Songs seem to be aspects of human behavior which are both consumption and production goods. That is, on the individual and social level we consume songs for pleasure. On the individual level songs are essential parts of the parental toolkit to soothe the infant beast. They also serve a purpose in society to generate cohesion and produce fellow feeling. This is clear in a confessional religious context, but consider that drummers were important elements of the Ottoman war machine. Human cultural phenomena are so often multivalent that they need to be inspected and examined from a variety of dimensions.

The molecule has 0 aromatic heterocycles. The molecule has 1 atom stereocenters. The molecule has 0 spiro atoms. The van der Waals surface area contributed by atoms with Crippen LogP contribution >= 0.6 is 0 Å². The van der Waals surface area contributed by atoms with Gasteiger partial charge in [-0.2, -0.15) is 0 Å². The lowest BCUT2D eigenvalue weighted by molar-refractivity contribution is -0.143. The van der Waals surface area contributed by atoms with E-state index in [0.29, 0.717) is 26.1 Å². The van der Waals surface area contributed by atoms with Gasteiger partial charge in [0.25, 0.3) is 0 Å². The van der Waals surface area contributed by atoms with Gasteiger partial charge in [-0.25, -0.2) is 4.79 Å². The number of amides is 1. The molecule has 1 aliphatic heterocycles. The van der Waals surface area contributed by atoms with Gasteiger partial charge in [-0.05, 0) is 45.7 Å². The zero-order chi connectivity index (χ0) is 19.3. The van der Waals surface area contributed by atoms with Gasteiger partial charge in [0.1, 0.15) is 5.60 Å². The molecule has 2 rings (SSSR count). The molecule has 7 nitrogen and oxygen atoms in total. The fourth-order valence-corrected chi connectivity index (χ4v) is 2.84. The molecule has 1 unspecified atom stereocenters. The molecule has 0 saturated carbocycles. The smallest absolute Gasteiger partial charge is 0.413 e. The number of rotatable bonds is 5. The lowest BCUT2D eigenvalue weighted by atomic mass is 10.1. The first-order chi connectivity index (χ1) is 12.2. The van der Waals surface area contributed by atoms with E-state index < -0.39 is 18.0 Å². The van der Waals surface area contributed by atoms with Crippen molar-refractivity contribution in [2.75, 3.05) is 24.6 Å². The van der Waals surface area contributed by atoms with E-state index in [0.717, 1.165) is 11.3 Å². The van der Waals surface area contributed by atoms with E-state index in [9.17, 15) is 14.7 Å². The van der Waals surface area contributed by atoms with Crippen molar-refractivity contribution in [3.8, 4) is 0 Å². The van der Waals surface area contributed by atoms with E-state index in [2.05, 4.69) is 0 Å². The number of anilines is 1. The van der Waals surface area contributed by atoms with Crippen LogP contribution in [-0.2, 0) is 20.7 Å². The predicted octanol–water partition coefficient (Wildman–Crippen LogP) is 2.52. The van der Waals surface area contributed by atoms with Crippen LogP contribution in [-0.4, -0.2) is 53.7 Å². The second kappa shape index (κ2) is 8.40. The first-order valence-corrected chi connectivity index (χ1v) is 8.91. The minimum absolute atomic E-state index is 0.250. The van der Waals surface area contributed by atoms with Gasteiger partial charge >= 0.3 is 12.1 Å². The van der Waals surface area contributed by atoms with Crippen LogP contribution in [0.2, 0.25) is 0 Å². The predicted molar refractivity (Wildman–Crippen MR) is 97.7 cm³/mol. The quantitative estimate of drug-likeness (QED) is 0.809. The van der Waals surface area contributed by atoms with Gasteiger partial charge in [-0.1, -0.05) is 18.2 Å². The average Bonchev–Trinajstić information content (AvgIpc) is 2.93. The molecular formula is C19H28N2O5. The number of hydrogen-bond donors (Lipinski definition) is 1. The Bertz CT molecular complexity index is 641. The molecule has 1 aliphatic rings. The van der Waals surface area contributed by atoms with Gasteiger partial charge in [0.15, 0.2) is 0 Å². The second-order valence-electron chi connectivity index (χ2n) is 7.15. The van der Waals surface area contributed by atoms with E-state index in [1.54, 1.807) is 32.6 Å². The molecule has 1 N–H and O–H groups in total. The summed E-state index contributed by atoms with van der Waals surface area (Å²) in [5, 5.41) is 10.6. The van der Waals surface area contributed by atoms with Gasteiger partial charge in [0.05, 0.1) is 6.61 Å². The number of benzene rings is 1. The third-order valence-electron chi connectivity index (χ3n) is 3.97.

I’m not a very musical person myself, so there is obviously individual variation in the ability to appreciate or produce music. But the basic cognitive toolkit seems to emerge out of a concert of neurological processes, somewhat distinct from common language (as evident by aphasics who can sing but can not speak).

It’s a Denisovan world, and paleoanthropology just lives in it!


Unless you’ve been sleeping under a rock, you may have seen a new paper, A late Middle Pleistocene Denisovan mandible from the Tibetan Plateau. The reason it is a big deal is that except for a fragment of a skull reported on at a conference, this is the first remains outside of Denisova cave identified as “Denisovan.” Part of the identification was morphological. Both this find and those in Denisova cave, are characterized by very large teeth.